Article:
The following common situational factors tend to contribute to the risk of domestic abuse, and tend to be elements that victims report. Some of these aspects, we already have talked about in this blog:
- When individuals are experiencing the close monitoring that comes with coercive control, there is a higher likelihood of other forms of domestic abuse occurring such as physical and economic abuse.
- When individuals experience adverse family circumstances where elements of financial problems, unemployment, alcohol or substance use disorder are present, there is a higher likelihood of domestic abuse occurring.
- When individuals are connected to adverse cultural traditions such as female genital mutilation (FGM), forced marriage, or honour-based abuse; there is a higher likelihood for other forms of domestic abuse to take place. The more patriarchal the culture, the more risks there are.
- When individuals are connected to adverse community circumstances such as community aggression, violence, fear of others, a distrust of authority figures (e.g. police), poor housing, low socio-economic status, low education levels, and poor access to support services and facilities; there is a higher likelihood of domestic abuse occurring and individuals might have no option to turn to in the case of domestic abuse taking place.
- When there are individuals who are traumatised and display behaviour that challenges such as risky behaviour, this might lead to an escalation of domestic abuse at home and other interpersonal conflict. Sadly, the risk is also increased by these situational factors.
- When there are people who have financial constraints, they are more likely to stay stuck in an abusive environment or relationship, and more likely to depend on a perpetrator. Therefore, financial problems increase the likelihood of domestic abuse occurring.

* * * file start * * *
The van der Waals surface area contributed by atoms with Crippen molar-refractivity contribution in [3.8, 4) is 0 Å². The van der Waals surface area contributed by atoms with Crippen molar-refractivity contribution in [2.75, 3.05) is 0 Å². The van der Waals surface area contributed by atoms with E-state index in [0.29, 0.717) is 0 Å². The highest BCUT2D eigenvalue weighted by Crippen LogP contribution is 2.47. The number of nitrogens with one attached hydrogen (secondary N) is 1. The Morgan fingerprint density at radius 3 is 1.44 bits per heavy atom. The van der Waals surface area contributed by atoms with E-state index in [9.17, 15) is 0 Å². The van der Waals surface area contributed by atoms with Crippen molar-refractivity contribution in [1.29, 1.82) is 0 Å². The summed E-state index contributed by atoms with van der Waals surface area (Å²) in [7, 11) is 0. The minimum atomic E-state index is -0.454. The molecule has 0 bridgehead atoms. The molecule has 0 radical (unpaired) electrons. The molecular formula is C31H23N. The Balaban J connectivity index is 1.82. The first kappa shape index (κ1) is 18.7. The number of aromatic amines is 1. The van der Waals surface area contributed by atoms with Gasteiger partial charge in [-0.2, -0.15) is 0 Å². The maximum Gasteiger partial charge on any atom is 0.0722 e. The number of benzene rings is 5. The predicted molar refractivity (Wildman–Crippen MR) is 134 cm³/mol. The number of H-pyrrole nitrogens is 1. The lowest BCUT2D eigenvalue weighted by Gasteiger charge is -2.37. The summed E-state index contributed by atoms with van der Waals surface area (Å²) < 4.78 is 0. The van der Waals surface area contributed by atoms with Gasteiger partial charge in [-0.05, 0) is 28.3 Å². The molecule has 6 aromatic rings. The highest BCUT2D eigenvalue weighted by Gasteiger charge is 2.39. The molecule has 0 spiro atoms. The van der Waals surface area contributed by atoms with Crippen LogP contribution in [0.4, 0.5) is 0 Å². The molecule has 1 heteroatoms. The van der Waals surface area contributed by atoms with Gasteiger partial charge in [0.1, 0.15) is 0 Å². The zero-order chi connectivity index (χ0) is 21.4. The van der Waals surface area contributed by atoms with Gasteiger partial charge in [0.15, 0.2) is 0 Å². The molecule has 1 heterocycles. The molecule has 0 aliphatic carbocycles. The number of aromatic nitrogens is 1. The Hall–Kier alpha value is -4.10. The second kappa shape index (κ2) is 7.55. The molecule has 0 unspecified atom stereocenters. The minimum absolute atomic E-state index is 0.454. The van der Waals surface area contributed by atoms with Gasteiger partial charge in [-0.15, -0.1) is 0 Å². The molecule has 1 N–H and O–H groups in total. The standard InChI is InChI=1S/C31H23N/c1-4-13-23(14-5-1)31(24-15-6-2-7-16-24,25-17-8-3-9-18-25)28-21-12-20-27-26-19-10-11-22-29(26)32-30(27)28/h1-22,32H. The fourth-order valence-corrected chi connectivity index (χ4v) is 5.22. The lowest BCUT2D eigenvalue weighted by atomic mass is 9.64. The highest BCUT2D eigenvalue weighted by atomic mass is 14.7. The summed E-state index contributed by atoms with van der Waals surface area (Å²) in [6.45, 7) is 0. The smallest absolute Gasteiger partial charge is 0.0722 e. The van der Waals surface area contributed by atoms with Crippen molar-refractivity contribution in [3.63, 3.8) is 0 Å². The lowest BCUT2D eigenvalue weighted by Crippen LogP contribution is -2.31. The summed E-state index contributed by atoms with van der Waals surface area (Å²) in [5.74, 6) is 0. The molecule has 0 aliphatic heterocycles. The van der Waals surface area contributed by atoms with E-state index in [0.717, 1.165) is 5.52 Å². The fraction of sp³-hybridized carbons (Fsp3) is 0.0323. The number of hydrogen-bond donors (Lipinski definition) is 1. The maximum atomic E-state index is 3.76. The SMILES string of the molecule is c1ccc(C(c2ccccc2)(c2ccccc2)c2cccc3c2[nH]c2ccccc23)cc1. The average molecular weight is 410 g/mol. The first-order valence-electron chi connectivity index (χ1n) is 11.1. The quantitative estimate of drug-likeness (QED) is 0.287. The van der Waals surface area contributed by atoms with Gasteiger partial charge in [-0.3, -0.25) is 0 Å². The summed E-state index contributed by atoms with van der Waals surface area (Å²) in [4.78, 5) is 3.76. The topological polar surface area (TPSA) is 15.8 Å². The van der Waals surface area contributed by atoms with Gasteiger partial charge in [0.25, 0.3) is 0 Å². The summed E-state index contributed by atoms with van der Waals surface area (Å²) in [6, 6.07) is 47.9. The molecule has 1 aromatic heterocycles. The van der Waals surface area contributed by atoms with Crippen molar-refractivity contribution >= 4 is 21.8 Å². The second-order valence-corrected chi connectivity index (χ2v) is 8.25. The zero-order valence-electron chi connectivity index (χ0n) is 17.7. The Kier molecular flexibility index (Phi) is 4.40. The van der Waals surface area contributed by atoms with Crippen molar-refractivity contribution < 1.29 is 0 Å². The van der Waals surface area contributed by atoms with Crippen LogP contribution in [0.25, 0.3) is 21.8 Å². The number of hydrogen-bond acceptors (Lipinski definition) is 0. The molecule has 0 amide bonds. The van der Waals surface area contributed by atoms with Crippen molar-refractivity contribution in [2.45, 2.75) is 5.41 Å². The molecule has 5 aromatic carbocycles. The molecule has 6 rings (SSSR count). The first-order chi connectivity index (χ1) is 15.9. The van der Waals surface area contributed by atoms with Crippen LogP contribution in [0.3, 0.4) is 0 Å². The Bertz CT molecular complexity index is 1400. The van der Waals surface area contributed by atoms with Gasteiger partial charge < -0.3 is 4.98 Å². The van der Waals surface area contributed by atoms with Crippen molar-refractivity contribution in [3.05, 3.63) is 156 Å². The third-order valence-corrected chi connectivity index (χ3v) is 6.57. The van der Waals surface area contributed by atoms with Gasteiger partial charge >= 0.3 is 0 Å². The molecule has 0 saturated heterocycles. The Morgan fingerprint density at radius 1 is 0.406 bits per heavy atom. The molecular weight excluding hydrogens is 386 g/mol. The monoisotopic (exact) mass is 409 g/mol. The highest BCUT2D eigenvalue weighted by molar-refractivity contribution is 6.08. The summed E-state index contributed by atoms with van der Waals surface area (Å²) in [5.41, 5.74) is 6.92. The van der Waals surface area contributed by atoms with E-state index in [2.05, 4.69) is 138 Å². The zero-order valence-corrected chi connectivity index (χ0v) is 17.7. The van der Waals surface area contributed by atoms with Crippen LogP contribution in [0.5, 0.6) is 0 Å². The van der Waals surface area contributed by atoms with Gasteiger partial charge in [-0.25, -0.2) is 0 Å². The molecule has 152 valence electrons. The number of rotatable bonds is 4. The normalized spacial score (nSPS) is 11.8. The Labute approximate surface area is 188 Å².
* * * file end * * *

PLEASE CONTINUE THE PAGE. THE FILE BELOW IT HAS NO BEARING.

- When there are individuals who are isolated from their social networks, they become more vulnerable, suggestible, and the risk of domestic abuse increases.
DID YOU KNOW?
When a perpetrator has a history of being domestically abusive, sadistic, and/or controlling; there is a potential for recidivism to occur. This is why since 2014, victims have a right to make a request to the police for a disclosure of any history of domestic abuse from their partner. This is to prevent the perpetrator from reoffending by giving potential victims a heads up about what could happen in their relationship, as it is known that perpetrators of domestic violence rarely change. According to the Home Office (2022), ‘The Domestic Violence Disclosure Scheme (DVDS), also known as “Clare’s Law” enables the police to disclose information to a victim or potential victim of domestic abuse about their partner’s or ex-partner’s previous abusive or violent offending’. This was implemented in 2014 across all police forces in England and Wales after 36 year old Clare Wood was murdered in 2009 (BBC News, 2014). Clare was strangled and set on fire by her obsessive exboyfriend George Appleton at Salford, and it was concluded that she received no support from the local authorities even though George had a history of violence against women (VAW; BBC News, 2011).
BBC News (2011) ‘Salford murder victim Clare Wood “was not protected”’, 23 May [Online]. Available at https://www.bbc.co.uk/news/uk-england-manchester-13506721 (accessed 17 February 2022).
BBC News (2014) ‘“Clare’s Law” introduced to tackle domestic violence’, 8 March [Online]. Available at https://www.bbc.co.uk/news/uk-politics-26488011 (accessed 17 February 2022).
Home Office (2022) ‘Domestic Violence Disclosure Scheme Factsheet’, GOV.UK, 31 January [Online]. Available at https://www.gov.uk/government/publications/domestic-abuse-bill-2020-factsheets/domestic-violence-disclosure-scheme-factsheet (accessed 17 February 2022).